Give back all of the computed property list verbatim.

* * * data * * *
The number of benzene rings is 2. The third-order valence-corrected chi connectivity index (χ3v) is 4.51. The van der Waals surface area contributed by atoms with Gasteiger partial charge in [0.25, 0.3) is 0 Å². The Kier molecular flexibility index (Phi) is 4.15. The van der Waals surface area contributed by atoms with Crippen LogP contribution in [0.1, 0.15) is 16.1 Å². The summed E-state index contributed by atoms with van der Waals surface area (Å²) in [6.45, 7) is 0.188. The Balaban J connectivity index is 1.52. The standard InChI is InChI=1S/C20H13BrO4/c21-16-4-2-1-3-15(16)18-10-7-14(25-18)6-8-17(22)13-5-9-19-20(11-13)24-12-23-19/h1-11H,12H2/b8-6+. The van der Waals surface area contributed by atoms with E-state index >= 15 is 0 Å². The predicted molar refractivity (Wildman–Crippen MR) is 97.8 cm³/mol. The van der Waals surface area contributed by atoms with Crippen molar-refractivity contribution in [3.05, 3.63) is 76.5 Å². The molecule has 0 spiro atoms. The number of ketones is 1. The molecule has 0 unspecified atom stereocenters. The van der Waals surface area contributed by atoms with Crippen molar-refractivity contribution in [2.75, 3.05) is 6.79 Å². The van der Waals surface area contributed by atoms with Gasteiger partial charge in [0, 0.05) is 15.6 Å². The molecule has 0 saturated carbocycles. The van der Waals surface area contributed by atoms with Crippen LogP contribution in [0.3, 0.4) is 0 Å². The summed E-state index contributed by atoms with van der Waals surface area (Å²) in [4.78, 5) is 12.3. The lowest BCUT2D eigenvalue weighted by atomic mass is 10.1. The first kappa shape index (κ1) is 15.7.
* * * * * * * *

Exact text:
The number of benzene rings is 2. The third-order valence-corrected chi connectivity index (χ3v) is 4.51. The van der Waals surface area contributed by atoms with Gasteiger partial charge in [0.25, 0.3) is 0 Å². The Kier molecular flexibility index (Phi) is 4.15. The van der Waals surface area contributed by atoms with Crippen LogP contribution in [0.1, 0.15) is 16.1 Å². The summed E-state index contributed by atoms with van der Waals surface area (Å²) in [6.45, 7) is 0.188. The Balaban J connectivity index is 1.52. The standard InChI is InChI=1S/C20H13BrO4/c21-16-4-2-1-3-15(16)18-10-7-14(25-18)6-8-17(22)13-5-9-19-20(11-13)24-12-23-19/h1-11H,12H2/b8-6+. The van der Waals surface area contributed by atoms with E-state index >= 15 is 0 Å². The predicted molar refractivity (Wildman–Crippen MR) is 97.8 cm³/mol. The van der Waals surface area contributed by atoms with Crippen molar-refractivity contribution in [3.05, 3.63) is 76.5 Å². The molecule has 0 spiro atoms. The number of ketones is 1. The molecule has 0 unspecified atom stereocenters. The van der Waals surface area contributed by atoms with Crippen molar-refractivity contribution in [2.75, 3.05) is 6.79 Å². The van der Waals surface area contributed by atoms with Gasteiger partial charge in [0, 0.05) is 15.6 Å². The molecule has 0 saturated carbocycles. The van der Waals surface area contributed by atoms with Crippen LogP contribution in [0.3, 0.4) is 0 Å². The summed E-state index contributed by atoms with van der Waals surface area (Å²) in [4.78, 5) is 12.3. The lowest BCUT2D eigenvalue weighted by atomic mass is 10.1. The first kappa shape index (κ1) is 15.7.